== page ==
Data Structures Used in Competitive Programming

Feb 04, 2022dsadata-structures

Understanding data structures is integral to participate in competitive programming, as you will be faced with making decisions on what data structure to utilize to most efficiently solve the problem you are given.

It’s important to learn basic data structures inside out, otherwise understanding higher level structures will be difficult.


  • Array: A collection of items of the same variable type that are stored sequentially in memory. It’s one of the most popular and simple data structures and often used to implement other data structures.
  • Linked List: A linear sequence of nodes that are linked together. Each node contains a value and a pointer to the next node in the list.
  • Stack: A linear data structure that follows the principle of Last In First Out (LIFO).
  • Queue: Similar to Stack in that they both are linear data structures with dynamic size. However, queues are FIFO (first-in, first-out) data structures.
  • Deque (Double Ended Queue): An extension of Queue, elements can be added to or removed from either the front (head) or back (tail).
  • Priority Queue: An extension of queue, each element is associated with a priority value, element with high priority is served before an element with low priority.
  • Set: An abstract data type that can store unique values, without any particular order.
  • Hash Table: A data structure that can map keys to values, uses a hash function to compute an index into an array of buckets from which the desired value can be found.


  • Heap: A specialized tree-based data structure that has largest root node in Max-Heap or smallest root node in Min-Heap.
  • Huffman Tree (Huffman Coding Tree): A full binary tree in which each leaf of the tree corresponds to a letter in the given alphabet. The goal is to construct a tree with the minimum external path weight.
  • Disjoint Set (Union Find): A data structure that stores a collection of disjoint sets, supports union and find operation on subsets.
  • Trie: A tree data structure used for locating specific keys from within a set. These keys are most often strings, with links between nodes defined not by the entire key, but by individual characters.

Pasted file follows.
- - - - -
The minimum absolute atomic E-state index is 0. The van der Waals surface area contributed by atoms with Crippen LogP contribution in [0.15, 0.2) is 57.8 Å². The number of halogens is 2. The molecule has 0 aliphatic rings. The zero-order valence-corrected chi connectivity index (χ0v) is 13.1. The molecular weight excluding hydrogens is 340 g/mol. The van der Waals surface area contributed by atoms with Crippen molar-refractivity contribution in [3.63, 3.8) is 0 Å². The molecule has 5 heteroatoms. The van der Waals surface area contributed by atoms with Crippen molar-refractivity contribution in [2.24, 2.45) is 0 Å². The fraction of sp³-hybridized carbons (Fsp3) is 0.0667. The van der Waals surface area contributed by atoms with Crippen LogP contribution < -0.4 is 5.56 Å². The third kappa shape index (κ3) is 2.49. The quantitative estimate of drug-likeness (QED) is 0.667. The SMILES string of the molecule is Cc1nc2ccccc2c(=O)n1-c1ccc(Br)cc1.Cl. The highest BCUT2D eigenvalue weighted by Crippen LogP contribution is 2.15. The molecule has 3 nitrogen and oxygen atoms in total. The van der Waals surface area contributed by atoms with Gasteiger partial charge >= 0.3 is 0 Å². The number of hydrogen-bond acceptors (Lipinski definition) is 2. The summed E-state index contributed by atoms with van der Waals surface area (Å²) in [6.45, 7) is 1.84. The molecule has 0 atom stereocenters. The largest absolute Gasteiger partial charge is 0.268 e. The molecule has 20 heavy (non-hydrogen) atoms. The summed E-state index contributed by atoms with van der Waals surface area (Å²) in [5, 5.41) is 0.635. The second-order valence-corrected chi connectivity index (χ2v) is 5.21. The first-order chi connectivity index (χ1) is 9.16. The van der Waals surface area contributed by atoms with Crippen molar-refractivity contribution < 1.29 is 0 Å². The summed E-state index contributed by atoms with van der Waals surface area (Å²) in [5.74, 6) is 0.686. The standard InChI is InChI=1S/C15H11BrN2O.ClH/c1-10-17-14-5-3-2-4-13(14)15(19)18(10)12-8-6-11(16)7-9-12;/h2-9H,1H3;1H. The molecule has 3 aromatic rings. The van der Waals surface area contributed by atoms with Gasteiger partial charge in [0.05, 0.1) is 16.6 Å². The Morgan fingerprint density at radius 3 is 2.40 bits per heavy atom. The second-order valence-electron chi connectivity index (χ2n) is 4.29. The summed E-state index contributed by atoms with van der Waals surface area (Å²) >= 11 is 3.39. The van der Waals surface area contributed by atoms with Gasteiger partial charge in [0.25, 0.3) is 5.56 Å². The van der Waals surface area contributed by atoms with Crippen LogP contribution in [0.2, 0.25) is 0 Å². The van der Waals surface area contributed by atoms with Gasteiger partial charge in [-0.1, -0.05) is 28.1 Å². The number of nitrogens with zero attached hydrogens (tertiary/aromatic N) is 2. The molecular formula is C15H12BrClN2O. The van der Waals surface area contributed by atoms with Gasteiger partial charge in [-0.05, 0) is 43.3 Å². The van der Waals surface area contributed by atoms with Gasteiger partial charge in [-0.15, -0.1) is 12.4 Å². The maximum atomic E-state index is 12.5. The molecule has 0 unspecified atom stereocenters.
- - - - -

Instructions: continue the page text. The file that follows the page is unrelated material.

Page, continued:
• Binary Search Tree: A rooted binary tree data structure whose internal nodes each store a key greater than all the keys in the node’s left subtree and less than those in its right subtree.


  • Segment Tree: A data structure that allows answering range queries over an array effectively, while still being flexible enough to allow modifying the array.
  • Fenwick Tree (Binary Indexed Tree): A data structure that can efficiently update elements and calculate prefix sums in a table of numbers.
  • Suffix Array: A sorted array of all suffixes of a string, used in full text indices, data compression algorithms, and the field of bibliometrics.
  • Sparse Table: A data structure that allows answering range queries, especialy range minimum queries in an array.
  • Range Tree: An ordered tree data structure to hold a list of points. It permits all points within a given range to be efficiently retrieved, and is typically implemented in two or higher dimensions.


  • AVL Tree: A self-balancing binary search tree in which each node maintains extra information called a balance factor whose value is either -1, 0 or +1.
  • Suffix Automaton: A powerful data structure that allows solving many string-related problems like searching for all occurrences of one string in another or counting the amount of different substrings of a given string.
  • Suffix Tree: A compressed trie containing all the suffixes of the given text as their keys and positions in the text as their values.
  • Treap (Cartesian Tree): A data structure which combines binary tree and binary heap (hence the name: Tree + Heap = Treap).
  • K-d Tree: A space-partitioning data structure for organizing points in a k-dimensional space.
  • Forest: An undirected graph in which any two vertices are connected by at most one path. Equivalently, a forest is an undirected acyclic graph, all of whose connected components are trees; in other words, the graph consists of a disjoint union of trees.
  • Splay Tree: An efficient implementation of a balanced binary search tree that takes advantage of locality in the keys used in incoming lookup requests.
  • Palindromic Tree: A tree based data structure that is specifically used to tackle problems involving palindromes of a string and its substrings.
  • Rope: A data structure composed of smaller strings that is used to efficiently store and manipulate a very long string.
  • Radix Tree: A data structure that represents a space-optimized trie (prefix tree) in which each node that is the only child is merged with its parent.
  • Red Black Tree: A self-balancing binary search tree. Each node stores an extra bit representing “color”, used to ensure that the tree remains balanced during insertions and deletions.